How come boiled linseed oil won't dry on my paneling?
Q: My living room paneling was finished with boiled linseed oil and, of course, it is sticky all the time, as boiled linseed oil never dries. What can I do to solve this problem?
Kevin Hancock: Where did you hear that boiled linseed oil never dries? It should dry, unless there is some contaminant in or on the wood preventing it from drying. I'd suggest a wash of naphtha (with good ventilation) to remove any wax or non-drying oil, and paint remover for cured oil. A Danish oil recoat might be in order.
Greg Williams: Remove the linseed oil, and refinish with a different coating.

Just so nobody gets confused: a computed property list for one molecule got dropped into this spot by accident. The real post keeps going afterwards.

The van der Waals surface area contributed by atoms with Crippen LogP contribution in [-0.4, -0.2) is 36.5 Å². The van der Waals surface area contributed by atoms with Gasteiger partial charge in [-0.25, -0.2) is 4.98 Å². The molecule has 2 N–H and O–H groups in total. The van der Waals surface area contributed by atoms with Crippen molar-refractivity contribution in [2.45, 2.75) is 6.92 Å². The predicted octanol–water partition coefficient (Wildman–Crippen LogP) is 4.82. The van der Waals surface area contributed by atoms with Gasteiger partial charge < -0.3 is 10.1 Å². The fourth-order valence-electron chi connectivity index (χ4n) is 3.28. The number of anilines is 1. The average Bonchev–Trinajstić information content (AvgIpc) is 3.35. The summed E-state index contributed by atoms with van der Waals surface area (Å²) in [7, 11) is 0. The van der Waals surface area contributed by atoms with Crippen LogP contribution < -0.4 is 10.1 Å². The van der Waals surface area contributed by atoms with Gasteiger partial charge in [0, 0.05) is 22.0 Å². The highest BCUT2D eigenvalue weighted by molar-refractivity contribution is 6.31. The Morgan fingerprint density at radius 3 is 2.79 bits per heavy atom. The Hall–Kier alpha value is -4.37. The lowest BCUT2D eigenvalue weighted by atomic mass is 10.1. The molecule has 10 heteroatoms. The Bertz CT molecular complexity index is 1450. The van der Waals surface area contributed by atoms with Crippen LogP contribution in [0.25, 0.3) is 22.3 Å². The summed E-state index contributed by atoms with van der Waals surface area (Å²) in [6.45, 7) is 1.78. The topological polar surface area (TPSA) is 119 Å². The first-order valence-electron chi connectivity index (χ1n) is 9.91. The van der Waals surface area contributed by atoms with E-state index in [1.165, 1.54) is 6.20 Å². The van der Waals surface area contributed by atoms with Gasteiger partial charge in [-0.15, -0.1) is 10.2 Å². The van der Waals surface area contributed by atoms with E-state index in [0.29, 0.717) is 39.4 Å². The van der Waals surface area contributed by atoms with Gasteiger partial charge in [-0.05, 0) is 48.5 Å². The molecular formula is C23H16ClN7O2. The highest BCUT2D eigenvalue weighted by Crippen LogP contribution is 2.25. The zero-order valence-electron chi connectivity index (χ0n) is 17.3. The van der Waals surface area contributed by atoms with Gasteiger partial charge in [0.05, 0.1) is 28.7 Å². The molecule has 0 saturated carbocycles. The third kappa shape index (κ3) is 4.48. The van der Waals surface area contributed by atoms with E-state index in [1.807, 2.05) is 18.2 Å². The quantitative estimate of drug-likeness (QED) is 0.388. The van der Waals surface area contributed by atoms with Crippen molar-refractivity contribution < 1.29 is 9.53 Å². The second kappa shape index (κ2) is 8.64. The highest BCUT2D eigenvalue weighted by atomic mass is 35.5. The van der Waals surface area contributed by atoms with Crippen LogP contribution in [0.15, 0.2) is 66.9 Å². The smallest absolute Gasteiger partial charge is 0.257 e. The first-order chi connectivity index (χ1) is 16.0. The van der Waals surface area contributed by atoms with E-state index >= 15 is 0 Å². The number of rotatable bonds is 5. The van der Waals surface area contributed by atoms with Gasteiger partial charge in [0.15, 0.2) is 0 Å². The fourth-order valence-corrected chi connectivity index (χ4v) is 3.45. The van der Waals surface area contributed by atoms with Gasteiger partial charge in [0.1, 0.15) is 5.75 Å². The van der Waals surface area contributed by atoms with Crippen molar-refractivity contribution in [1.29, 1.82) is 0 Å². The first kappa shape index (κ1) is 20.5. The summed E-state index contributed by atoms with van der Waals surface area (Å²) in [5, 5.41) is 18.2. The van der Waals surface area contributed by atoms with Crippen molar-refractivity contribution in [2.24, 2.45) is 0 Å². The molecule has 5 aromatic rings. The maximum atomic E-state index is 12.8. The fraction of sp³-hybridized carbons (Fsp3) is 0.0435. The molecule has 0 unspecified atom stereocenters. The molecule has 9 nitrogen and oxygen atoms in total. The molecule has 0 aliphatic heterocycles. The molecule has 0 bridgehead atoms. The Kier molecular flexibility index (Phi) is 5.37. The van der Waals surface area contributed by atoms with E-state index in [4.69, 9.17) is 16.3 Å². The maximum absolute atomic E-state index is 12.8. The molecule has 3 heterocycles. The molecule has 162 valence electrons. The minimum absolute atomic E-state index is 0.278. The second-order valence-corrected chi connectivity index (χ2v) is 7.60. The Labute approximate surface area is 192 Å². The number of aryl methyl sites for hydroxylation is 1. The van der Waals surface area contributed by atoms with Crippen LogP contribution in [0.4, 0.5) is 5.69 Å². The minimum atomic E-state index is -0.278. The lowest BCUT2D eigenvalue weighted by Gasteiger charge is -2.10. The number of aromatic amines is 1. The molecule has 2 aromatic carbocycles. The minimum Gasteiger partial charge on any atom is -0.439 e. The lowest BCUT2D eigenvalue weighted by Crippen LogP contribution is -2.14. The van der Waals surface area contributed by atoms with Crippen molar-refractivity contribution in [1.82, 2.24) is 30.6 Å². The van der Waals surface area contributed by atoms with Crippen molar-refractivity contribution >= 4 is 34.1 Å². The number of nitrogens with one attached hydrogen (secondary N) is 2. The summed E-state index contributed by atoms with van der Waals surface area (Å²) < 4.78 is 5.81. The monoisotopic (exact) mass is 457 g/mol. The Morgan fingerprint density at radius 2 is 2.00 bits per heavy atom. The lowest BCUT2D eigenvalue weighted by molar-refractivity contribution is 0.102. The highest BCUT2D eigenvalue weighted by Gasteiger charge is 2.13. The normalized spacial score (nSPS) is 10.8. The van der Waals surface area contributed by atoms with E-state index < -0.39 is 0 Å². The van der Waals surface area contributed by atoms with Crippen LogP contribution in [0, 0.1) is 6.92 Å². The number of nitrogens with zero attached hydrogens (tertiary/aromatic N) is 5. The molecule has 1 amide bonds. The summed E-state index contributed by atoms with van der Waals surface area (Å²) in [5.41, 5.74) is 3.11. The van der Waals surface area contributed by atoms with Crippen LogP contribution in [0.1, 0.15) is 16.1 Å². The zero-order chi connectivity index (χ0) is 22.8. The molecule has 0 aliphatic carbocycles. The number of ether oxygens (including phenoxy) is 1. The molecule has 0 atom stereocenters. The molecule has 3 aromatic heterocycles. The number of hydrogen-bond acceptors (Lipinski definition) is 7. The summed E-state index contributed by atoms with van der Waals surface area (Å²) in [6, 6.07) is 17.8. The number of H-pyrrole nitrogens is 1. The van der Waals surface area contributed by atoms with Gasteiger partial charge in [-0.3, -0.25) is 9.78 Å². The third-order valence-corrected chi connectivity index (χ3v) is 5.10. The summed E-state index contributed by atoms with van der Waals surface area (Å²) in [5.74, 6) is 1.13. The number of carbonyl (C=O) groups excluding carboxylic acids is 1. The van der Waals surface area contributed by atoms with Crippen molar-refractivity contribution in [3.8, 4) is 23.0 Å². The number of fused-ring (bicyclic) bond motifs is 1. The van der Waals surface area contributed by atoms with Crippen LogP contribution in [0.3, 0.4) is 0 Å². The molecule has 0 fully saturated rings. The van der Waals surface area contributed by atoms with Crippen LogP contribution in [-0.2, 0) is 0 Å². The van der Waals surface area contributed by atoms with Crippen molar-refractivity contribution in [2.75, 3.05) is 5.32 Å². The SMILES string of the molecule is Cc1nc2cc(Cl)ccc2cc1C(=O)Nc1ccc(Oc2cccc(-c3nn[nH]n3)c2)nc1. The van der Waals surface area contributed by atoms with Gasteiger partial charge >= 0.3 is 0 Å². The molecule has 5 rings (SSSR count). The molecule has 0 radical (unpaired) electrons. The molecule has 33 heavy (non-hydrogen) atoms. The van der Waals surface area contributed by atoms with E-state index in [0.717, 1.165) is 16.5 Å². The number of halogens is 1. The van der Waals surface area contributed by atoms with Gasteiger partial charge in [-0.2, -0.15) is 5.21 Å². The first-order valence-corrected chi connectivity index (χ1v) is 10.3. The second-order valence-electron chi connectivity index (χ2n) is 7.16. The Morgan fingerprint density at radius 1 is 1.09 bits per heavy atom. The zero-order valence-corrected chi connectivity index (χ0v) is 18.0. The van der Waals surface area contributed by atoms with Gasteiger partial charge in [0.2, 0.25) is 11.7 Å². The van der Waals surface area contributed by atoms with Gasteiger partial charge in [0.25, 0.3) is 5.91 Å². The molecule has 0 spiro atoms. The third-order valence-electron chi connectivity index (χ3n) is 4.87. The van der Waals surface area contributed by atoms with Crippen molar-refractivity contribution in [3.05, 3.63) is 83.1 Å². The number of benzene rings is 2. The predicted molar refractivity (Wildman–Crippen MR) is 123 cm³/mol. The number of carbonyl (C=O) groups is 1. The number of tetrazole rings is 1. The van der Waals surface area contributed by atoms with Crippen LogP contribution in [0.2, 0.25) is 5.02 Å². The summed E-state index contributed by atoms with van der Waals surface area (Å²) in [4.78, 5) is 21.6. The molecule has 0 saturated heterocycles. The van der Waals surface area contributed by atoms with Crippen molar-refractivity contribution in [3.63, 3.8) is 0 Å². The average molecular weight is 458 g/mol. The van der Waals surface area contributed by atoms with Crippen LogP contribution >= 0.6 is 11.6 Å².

Michael Dresdner: Both raw and boiled linseed oil are drying oils, and though the latter dries much faster, either will dry to a solid film in the presence of oxygen. If the oil did not dry, there is some reason, and I can only think of two logical ones. Certain woods, specifically eastern red "aromatic" cedar, and anything in the dalbergia family, contain anti-oxidants that will prevent oils from drying on them, but I have never seen paneling made of either of these woods. What's more likely is that there is some contamination in the wood preventing drying. This could include non-drying oils (mineral oil or "lemon oil" polishes), grease, silicone oil, or wax. Follow the above suggestions for removal.
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